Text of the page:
The Cannonball Run was first revealed to the civilized world some years ago in an article by Brock Yates in this magazine (Oct. 23, 1972). Participants in this so-called competition vie to see who can drive the fastest, over public thoroughfares, from coast to coast. The record for crossing the country, we are advised, is 32 hours, 51 minutes—an average speed of about 90 mph in a land where the law says 55. The idea of vehicles hurtling along at nearly twice the legal limit, racing, endangering the life and limb of tax-paying stiffs, doesn't seem very funny to me, and to celebrate same in a film makes for a dubious venture. When at last I was freed from the theater where I had viewed The Cannonball Run, my only desire (apart from hoping that I would suddenly be struck with a mild case of amnesia) was to purchase a SUPPORT YOUR LOCAL POLICE bumper sticker.
While the Moral Majority and other arbiters rant about sex and violence on the screen, no one ever speaks up against vehicular mayhem on film. Alas, strictures against speeding and reckless driving are nowhere included in the Decalogue; how much better off we would all be if there were a Thou Shalt Not Speed on the tablets, instead of, say, that fuzzy business about coveting.
Hollywood has long made the automobile a prime instrument of slapstick. But now with The Cannonball Run we have drunk driving and assault with a vehicular weapon certified as a laff riot. We have cars humorously piling into a motel lobby, into a crowded swimming pool, into a police cruiser (blowing it up in a holocaust). Plus Lots More! A motorcycle plows into a jammed barroom. An airplane lands on a city street. A speedboat slams into a pleasure craft. For some reason, no school bus full of screaming little children runs, sidesplittingly, off a cliff. Chase films are one thing, but in recent years they have metamorphosed into crash films. The fun used to be that cars missed objects that suddenly loomed up as we all screeched, but in Cannonball cars go out of their way to collide, the more head-on, the better.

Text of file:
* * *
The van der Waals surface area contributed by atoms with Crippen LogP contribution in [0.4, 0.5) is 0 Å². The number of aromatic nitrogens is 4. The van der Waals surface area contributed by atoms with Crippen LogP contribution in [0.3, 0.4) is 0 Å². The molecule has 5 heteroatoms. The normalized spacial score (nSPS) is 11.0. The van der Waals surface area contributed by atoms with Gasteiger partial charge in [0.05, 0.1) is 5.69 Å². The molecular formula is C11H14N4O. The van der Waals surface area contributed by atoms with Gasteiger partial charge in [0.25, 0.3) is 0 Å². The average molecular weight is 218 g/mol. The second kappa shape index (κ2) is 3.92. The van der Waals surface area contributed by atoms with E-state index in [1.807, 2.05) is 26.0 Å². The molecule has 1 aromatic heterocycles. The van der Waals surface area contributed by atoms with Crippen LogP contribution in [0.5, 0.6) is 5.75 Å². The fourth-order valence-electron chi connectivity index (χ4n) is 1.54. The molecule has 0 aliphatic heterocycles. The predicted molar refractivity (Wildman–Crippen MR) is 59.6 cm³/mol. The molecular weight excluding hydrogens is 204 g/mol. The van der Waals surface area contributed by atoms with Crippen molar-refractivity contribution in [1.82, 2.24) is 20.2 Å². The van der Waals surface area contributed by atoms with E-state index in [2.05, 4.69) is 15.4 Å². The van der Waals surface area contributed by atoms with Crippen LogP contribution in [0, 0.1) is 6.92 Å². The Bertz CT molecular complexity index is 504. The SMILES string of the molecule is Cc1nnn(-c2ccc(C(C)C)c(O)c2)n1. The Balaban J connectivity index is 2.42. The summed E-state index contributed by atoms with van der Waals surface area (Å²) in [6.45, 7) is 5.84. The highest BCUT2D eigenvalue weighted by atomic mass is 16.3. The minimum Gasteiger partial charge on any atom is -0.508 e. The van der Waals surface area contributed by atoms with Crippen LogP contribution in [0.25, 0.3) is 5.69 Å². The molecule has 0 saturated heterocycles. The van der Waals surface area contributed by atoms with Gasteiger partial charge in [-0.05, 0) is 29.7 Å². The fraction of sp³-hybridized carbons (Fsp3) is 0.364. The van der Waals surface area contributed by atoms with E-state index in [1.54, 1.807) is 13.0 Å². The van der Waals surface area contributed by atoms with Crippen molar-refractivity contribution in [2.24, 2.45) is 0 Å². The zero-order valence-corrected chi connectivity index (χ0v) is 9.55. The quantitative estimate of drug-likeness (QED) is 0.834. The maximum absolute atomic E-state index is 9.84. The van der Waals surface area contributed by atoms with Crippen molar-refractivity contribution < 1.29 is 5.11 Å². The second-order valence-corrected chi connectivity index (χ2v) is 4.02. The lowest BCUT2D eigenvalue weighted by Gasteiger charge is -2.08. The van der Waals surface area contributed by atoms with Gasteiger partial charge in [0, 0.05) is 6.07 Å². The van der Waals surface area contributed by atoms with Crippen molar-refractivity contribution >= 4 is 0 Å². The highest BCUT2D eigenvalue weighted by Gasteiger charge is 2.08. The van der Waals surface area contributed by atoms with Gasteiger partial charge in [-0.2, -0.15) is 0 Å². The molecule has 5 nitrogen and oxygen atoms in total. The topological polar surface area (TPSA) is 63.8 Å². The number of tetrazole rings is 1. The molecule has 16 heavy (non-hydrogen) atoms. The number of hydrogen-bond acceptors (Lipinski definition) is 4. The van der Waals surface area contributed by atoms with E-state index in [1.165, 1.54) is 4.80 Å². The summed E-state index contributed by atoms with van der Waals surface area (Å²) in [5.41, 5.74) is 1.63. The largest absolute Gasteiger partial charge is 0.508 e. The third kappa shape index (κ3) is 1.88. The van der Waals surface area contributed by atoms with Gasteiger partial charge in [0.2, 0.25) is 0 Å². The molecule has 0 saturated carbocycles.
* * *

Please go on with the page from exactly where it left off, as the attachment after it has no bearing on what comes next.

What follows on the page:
This movie is all the more inexcusable because it is obviously intended to amuse children; no adult with a mentality greater than your average muffler could appreciate such imbecility. The asinine script is credited to Mr. Yates, who appears to be turning this thin concept into a regular cottage industry. It was from ragged bits and pieces of Cannonball that a full-blown TV series was to be created for Terry Bradshaw and Mel Tillis. Mercifully, for the sake of art and Steeler fans alike, the TV pilot didn't fly. But next? A comic strip? T shirts? Epic poem? Home video game?
The cast is an absolute classic, as disparate a collection of amateurs and has-beens as has ever filled the silver screen. Besides the Messrs. Bradshaw and Tillis, we have Bianca Jagger; Jimmy the Greek; Peter Fonda, back on a motorcycle; Roger Moore, playing himself to a split decision; Dean Martin and Sammy Davis Jr., dressed up as priests; Joe Klecko; Jamie Farr; and Yates.
The three principals, as it were, are Farrah Fawcett, Dom DeLuise and Burt Reynolds. Poor Farrah. For this she gave up wealth and Charlie's Angels? Compared to The Cannonball Run, an average script of Charlie's Angels reads like Ibsen. DeLuise, never funny to me, is never funnier. And Reynolds. What are we to make of him? He keeps moaning to the world that nobody takes him seriously as an actor, and then he goes slumming again and makes a piece of junk like this, playing second banana to a carburetor. Who's serious?
Surely Reynolds doesn't need the money, and there is simply no more in the way of double entendre mugging, smirking, eyebrow-raising, beer-chugalugging, in-joking and general good-oleboying that he can bring to the truckin', CB and crash genre. If he wants to grow up to be Cary Grant, fine. If he wants to grow up to be Burt Reynolds, fine, too, because I think that actor (character?) is a dandy one. But what's beginning to worry me is that Reynolds really only wants to grow up to be a car. Does this man suffer from piston envy?